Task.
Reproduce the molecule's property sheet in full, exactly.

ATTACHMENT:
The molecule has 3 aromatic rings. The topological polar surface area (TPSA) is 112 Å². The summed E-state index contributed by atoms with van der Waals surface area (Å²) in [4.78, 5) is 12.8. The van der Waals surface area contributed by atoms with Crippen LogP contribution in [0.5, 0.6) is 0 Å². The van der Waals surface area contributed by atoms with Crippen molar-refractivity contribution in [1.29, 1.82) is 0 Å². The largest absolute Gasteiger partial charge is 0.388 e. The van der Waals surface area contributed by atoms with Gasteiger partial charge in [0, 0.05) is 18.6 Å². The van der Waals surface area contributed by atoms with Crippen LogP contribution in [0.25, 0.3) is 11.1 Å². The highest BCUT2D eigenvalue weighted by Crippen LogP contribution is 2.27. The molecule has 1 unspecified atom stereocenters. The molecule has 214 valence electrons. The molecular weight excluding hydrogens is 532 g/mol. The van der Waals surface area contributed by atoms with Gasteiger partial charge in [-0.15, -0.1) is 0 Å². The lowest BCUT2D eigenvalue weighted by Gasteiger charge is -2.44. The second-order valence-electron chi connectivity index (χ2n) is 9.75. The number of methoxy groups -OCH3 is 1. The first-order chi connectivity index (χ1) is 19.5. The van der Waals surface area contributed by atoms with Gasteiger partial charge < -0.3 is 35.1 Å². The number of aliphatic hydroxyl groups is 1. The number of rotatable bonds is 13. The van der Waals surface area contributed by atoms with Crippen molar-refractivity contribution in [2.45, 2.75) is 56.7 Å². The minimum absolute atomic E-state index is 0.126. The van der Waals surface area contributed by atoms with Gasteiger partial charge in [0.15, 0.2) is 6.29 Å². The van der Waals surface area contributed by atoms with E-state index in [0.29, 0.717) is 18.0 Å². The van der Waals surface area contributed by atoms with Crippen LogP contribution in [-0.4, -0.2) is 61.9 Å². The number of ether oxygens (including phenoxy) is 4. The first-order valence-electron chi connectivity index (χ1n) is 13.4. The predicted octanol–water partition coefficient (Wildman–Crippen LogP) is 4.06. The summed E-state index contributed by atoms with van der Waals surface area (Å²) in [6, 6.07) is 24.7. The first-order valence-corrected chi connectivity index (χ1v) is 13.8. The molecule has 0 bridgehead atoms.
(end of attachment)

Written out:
The molecule has 3 aromatic rings. The topological polar surface area (TPSA) is 112 Å². The summed E-state index contributed by atoms with van der Waals surface area (Å²) in [4.78, 5) is 12.8. The van der Waals surface area contributed by atoms with Crippen LogP contribution in [0.5, 0.6) is 0 Å². The van der Waals surface area contributed by atoms with Crippen molar-refractivity contribution in [1.29, 1.82) is 0 Å². The largest absolute Gasteiger partial charge is 0.388 e. The van der Waals surface area contributed by atoms with Gasteiger partial charge in [0, 0.05) is 18.6 Å². The van der Waals surface area contributed by atoms with Crippen LogP contribution in [0.25, 0.3) is 11.1 Å². The highest BCUT2D eigenvalue weighted by Crippen LogP contribution is 2.27. The molecule has 1 unspecified atom stereocenters. The molecule has 214 valence electrons. The molecular weight excluding hydrogens is 532 g/mol. The van der Waals surface area contributed by atoms with Gasteiger partial charge in [-0.15, -0.1) is 0 Å². The lowest BCUT2D eigenvalue weighted by Gasteiger charge is -2.44. The second-order valence-electron chi connectivity index (χ2n) is 9.75. The number of methoxy groups -OCH3 is 1. The first-order chi connectivity index (χ1) is 19.5. The van der Waals surface area contributed by atoms with Gasteiger partial charge < -0.3 is 35.1 Å². The number of aliphatic hydroxyl groups is 1. The number of rotatable bonds is 13. The van der Waals surface area contributed by atoms with Crippen molar-refractivity contribution in [2.45, 2.75) is 56.7 Å². The minimum absolute atomic E-state index is 0.126. The van der Waals surface area contributed by atoms with Gasteiger partial charge in [0.15, 0.2) is 6.29 Å². The van der Waals surface area contributed by atoms with E-state index in [0.29, 0.717) is 18.0 Å². The van der Waals surface area contributed by atoms with Crippen LogP contribution in [-0.4, -0.2) is 61.9 Å². The number of ether oxygens (including phenoxy) is 4. The first-order valence-electron chi connectivity index (χ1n) is 13.4. The predicted octanol–water partition coefficient (Wildman–Crippen LogP) is 4.06. The summed E-state index contributed by atoms with van der Waals surface area (Å²) in [6, 6.07) is 24.7. The first-order valence-corrected chi connectivity index (χ1v) is 13.8. The molecule has 0 bridgehead atoms.